Eventually, your only refuge from cellphones might be to climb a mountaintop — the kind that is inhabited by a bearded, aged guru who answers questions such as, "What is the meaning of life?"
Then again, said guru will probably just whip out a cellphone and call a friend to get the answer for you. What else would you expect in our interconnected, wired-in, can't-endure-a-moment-of-solitude world? There are few places in which to escape the blather of cellphone chatter; there are few refuges from the real world.
Airplanes long have served as just such a refuge. Well, kind of. They don't exactly offer solitude, but they have offered freedom from cellphones — both yours and, more important, those of other people.
That soon could change. The Federal Communications Commission is considering lifting a ban on in-flight phone calls by passengers, meaning that you soon could be privy to the dinner plans or the romantic foibles of the person sitting next to you for that 5.5-hour nonstop from Portland to New York.
In many cases, of course, having a root canal would be more palatable than listening to somebody else talk on the phone. Some people are oblivious to the excessive volume of their voice or the banality of the conversations. Not you, naturally. Your conversations are witty and insightful. But other people often are far less considerate.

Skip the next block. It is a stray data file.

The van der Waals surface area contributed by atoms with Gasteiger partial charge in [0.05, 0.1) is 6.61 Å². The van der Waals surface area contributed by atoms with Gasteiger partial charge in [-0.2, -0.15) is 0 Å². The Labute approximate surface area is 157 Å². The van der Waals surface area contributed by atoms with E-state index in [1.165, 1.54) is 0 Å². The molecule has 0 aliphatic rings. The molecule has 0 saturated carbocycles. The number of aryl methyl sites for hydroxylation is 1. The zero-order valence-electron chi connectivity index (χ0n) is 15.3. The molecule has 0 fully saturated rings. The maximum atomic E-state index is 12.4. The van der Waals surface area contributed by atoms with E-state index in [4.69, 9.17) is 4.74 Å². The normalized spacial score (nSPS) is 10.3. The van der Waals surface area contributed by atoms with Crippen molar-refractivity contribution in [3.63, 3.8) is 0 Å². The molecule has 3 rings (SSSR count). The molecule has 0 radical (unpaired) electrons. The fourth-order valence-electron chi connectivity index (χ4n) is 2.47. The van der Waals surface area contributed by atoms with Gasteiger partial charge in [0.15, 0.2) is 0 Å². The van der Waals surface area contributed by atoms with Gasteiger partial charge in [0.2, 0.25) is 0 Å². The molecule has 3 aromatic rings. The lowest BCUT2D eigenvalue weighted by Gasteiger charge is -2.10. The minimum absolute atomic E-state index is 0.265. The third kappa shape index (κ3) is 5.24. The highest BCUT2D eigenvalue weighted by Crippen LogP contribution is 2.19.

Yet while sitting near somebody who is talking on the phone can range between minor inconvenience and major annoyance, there really is little reason for the FCC to not allow cellphones on planes. The concern has been that sending or receiving transmissions could interfere with instrumentation on the plane or on the ground. But airlines in Europe and Asia have demonstrated that the practice is safe if the proper technology is on board, and that means the FCC's rules are outdated.
If the change happens, the real impact will be up to consumers and the airlines. Delta has announced that it will not permit in-flight phone calls, even if allowed by the FCC, and other airlines could follow suit; if customers flock to airlines that block cellphone use, then other airlines will adopt the same policy. Carriers also could designate particular sections of the plane for phone use, or have no-call flights, or identify certain times during the flight for phone use. They also could allow passengers to access data or text messages but prohibit phone conversations. Only one thing is certain — airlines will come up with some way to generate revenue from it.
As for passengers, well, you can't always rely upon civilized behavior. That's simply a fact of life. The same people who think nothing of blaring car stereos at stoplights likely won't be considerate of the captive audience provided by fellow airline passengers.
While you can't always rely upon civilized behavior, you also can't truly legislate it. Conventional wisdom holds that people are growing more crass and less considerate of others. There probably is some truth to that. Society seems to be increasingly self-absorbed, yet part of that perception could be the result of an ever more crowded world. The more people in the vicinity, the more likely it is that some of them will perpetrate minor annoyances.
Flight attendants, we're guessing, are aghast at the FCC's proposal. The last thing they need to worry about is becoming the cellphone police when passengers become belligerent. But the reality is that if there are no safety concerns surrounding cellphone use on airplanes, then there is no sound reason to ban the practice. Putting up with a few jerks is one of the hazards of a free society.